1. Disagree that the law firm had any vested interest here. If anything, it appears the college would have preferred a report showing rampant discrimination, which would have justified the college’s over the top reaction to this (e.g.profuse apology to the student before the facts were even known; institution of anti-bias training for low wage staff etc.) This was a brief and trivial encounter between the student and campus security. The officer was polite and treated the student respectfully. This should have been a non-incident. But the student’s actions afterwards (I.e. doxxing two low wage workers with false accusations of racism) were inexcusable. She’s the racist here.

          1. Max – Of the two sides, the college was paying the law firm and was much more likely to purchase additional services in the future. The law firm would know who they would prefer to make happy.
            In American history, no Black person can assume any encounter with the police will turn out to be “brief and trivial.” Black people have been killed by police by engaging in several types of non-criminal behavior including sleeping, driving, and allegedly passing a counterfeit $20 bill. I truly wonder if the campus worker would have called the police had the student been white?

            1. In American history, no Black person can assume any encounter with the police will turn out to be “brief and trivial.”

              If my risk assessment skills were about what yours are, I’d never get behind the wheel of a car because I might have a fatal accident on a ‘brief and trivial’ errand.

              Black people have been killed by police by engaging in several types of non-criminal behavior including sleeping, driving, and allegedly passing a counterfeit $20 bill.

              George Floyd died of a fentanyl overdose. The number of people killed by police officers in a typical year is around 400, of whom about 40% are black. Very few cases are troublesome.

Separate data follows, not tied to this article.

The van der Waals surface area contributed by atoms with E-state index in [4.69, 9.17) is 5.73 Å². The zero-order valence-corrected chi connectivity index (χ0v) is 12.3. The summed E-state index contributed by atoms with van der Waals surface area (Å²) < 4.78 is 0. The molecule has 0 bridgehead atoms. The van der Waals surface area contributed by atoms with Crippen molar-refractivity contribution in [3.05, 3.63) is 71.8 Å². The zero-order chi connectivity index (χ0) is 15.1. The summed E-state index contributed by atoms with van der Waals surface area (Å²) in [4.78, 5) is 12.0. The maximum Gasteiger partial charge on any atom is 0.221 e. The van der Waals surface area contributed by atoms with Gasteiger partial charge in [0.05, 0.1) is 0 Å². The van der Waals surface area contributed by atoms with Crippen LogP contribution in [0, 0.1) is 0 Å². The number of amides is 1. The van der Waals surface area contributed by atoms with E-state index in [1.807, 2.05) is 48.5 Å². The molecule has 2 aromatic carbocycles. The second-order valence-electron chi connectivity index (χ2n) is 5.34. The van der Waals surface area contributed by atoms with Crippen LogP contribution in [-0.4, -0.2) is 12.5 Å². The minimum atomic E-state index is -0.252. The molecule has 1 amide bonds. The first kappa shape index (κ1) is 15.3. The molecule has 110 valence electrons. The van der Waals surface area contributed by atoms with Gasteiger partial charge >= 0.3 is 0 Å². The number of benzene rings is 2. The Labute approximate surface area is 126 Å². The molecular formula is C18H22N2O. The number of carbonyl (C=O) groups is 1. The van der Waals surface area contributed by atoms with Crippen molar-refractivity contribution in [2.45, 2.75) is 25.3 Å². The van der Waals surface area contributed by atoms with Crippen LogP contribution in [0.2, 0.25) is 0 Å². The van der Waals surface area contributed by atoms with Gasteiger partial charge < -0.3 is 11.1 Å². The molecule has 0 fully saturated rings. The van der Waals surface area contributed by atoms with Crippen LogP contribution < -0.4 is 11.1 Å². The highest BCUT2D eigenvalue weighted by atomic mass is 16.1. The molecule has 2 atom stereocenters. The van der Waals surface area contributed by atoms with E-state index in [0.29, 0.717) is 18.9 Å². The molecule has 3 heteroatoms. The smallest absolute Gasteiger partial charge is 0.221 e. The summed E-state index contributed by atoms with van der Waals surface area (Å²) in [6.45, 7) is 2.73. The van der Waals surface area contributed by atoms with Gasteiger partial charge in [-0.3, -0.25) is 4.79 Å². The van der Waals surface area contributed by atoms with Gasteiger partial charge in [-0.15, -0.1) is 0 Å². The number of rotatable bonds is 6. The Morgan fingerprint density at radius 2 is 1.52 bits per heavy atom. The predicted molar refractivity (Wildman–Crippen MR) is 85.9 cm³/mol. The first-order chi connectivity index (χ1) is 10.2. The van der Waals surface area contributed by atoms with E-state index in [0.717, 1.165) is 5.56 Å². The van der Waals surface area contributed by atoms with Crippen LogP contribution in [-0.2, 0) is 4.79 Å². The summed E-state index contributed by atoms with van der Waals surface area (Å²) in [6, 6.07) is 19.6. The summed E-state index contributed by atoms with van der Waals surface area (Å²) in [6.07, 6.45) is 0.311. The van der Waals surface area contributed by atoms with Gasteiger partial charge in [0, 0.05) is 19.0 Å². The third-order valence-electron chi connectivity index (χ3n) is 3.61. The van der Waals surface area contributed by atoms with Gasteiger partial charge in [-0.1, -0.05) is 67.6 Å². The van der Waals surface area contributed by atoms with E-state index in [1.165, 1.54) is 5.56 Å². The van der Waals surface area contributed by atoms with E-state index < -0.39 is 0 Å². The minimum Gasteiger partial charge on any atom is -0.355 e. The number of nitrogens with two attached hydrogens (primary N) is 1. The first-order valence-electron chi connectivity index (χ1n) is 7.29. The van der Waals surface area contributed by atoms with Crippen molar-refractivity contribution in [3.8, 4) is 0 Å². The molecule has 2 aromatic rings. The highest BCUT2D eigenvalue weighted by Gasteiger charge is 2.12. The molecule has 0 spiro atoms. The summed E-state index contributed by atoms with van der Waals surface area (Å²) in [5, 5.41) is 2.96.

1. Gee, whose conclusion should we trust: a coroner who actually examined Floyd’s body, or a commenter who didn’t?

                1. Coroners are subject to political pressure and ‘homicide’ is a term of art in forensic pathology distinct from its popular or legal use.

                  The level of fentanyl in George Floyd’s femoral blood was 11.3 nanograms per cc. Do a literature review. That’s a midrange value for an overdose death and 3x a lethal level. The autopsy also notes there was no damage to the trachea or neck muscles. He began complaining he coundn’t breathe when he was bolt upright in the car and continued complaining when he was on the pavement, because his lungs were filling up with fluid. Had the police missed him, he’d have died in short order anyway.

                  1. Art– Something similar with political pressure on the Epstein autopsy probably. First no determination as to cause of death, a strange hesitation, and then ‘suicide’ even though the objective information in the autopsy pointed to murder.

                    The Floyd autopsy doesn’t support murder but it appears to indicate undue and improper influence on the pathologist. But he at least seems to have left the objective observations undisturbed and they point to death by overdose.

                    1. “The Floyd autopsy doesn’t support murder but it appears to indicate undue and improper influence on the pathologist. “


                      I will quote some of the significant parts of the report: